Chaplain Dina Brings Spiritual Comfort to Hadassah’s Severely Ill

Wednesday, Mar 30 2016

Dina Herz works in Hadassah Medical Center’s Bone Marrow Transplantation Department in Hemato-Oncology,

With chaplaincy being relatively new in Israel, patients aren’t always sure what a chaplain does.  But Dina Herz, who works in the Hadassah Medical Center’s Bone Marrow Transplantation Department in Hemato-Oncology, understands that “most people have moments of loneliness and spiritual needs when they are hospitalized--particularly for serious diseases.”

Fluent in English and Hebrew with a lilting accent that sometimes gives away her birthplace of Switzerland, Ms. Herz is a modern Orthodox Jew, who has her own ideas about the “World to Come.” When she speaks with patients, however, such as the Moslem woman who just received the unhappy news that there were no more treatments for her lymphoma, she is careful. The woman wanted to talk about where she was going. “Let’s read the Traveler’s Prayer,” suggested Dina, who has a set of cards with various prayers and spiritual thoughts in different languages. “The Traveler’s Prayer?  We have one, too,” said the woman. So they compared the prayers and then said them together.

Ms. Hertz explains that, of course, Hadassah has its own Rabbi--Rabbi Moshe Klein—but he has many other duties such as organizing prayer services, overseeing that kashrut of the food, and forging and sustaining ties with the religious community. Although he does visit and comfort patients, it’s not the single focus of his work as it is for a chaplain.

To qualify as a hospital chaplain, Ms. Herz had to undergo 800 hours of training, in Israel and abroad. She now sees patients twice a week. “Sometimes a person needs a hug, sometimes the chance to talk about fears, and sometimes just to have someone to be with,” says Ms. Herz. “They see I’m not upset by talking about the big subjects like pain and death. One woman told me that her tears were stuck and I helped her by letting her cry. ‘You made space in my throat,’ she said.'”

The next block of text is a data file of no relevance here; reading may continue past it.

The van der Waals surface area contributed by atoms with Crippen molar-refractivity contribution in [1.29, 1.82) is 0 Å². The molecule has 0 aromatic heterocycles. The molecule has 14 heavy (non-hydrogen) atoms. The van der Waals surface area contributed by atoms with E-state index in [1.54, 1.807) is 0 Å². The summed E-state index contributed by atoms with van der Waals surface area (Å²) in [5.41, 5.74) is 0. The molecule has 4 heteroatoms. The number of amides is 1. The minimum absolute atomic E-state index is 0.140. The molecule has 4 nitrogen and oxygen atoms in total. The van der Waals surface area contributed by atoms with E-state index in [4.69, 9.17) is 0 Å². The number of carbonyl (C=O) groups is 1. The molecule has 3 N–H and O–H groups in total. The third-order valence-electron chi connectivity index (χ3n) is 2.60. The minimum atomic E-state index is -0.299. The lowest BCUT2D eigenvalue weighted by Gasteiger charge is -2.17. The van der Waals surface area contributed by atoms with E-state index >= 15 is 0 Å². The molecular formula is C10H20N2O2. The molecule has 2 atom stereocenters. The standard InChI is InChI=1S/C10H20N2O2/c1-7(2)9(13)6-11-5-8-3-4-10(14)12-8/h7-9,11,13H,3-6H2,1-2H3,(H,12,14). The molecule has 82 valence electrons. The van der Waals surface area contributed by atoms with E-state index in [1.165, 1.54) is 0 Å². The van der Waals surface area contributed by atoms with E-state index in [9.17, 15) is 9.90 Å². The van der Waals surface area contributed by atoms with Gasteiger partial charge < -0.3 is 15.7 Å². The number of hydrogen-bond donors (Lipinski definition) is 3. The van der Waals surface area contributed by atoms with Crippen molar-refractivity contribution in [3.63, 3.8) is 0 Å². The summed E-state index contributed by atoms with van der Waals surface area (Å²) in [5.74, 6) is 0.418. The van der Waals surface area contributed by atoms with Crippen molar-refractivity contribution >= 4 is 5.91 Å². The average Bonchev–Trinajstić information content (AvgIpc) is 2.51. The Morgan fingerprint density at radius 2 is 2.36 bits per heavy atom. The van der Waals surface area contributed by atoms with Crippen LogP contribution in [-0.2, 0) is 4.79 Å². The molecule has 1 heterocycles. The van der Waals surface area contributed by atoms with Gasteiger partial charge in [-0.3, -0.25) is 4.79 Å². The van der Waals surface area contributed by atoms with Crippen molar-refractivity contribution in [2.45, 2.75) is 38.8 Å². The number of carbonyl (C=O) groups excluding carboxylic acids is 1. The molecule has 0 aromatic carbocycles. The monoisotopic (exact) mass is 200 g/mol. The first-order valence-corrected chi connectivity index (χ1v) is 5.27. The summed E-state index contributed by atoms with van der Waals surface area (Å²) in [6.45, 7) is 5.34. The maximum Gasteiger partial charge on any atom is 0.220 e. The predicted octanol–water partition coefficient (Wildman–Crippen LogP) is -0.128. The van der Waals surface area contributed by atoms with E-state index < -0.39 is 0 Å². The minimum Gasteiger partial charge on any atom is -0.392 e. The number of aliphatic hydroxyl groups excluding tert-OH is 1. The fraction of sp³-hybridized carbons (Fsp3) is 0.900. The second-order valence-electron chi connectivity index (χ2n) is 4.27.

For Ms. Herz, “being able to bring spiritual comfort is a dream job.”


No comments yet.
First Name
Enter this word:

Related Stories


Wednesday, Oct 19 2016

Caryn Andrews: Hadassah Nurse Practitioner on a Mission

Nurse Practitioner Caryn Scheinberg Andrews, who immigrated to Israel from Baltimore, Maryland in 2011 and is a lecturer in the Hadassah-Hebrew University Henrietta Szold School of Nursing, is on a personal mission: to fortify Israel's health delivery capacity by helping to create a cadre of advanced practice nurses.


Wednesday, Oct 5 2016

Russian Children Travel to Hadassah to be Treated For a Rare Disease

To date, Hadassah has treated over 14 Russian children, saving their sight and hearing and offering them the opportunity to grow up and live normal lives.


Wednesday, Sep 28 2016

Hadassah Medical Organization Goes on High Alert for Peres Funeral

Thousands of visitors, including high profile dignitaries, are expected to arrive in Jerusalem for the funeral of past Prime Minister and President Shimon Peres, who will be laid to rest on Friday, September 30.


Friday, Sep 23 2016

2016 Graduates from 19 Countries Celebrate Hadassah’s IMPH Program

Singing "It's a Wonderful Country" in Hebrew, wearing their native dress, the members of the 41st International Master of Public Health (IMPH) program of the Hadassah-Hebrew University Braun School of Public Health and Community Medicine celebrated their graduation.


Contact Us

40 Wall Street

New York, NY 10005


More ›

Membership Questions


(800) 664-5646

Donation Questions


(800) 928-0685

Missions Department


(800) 237-1517

Show More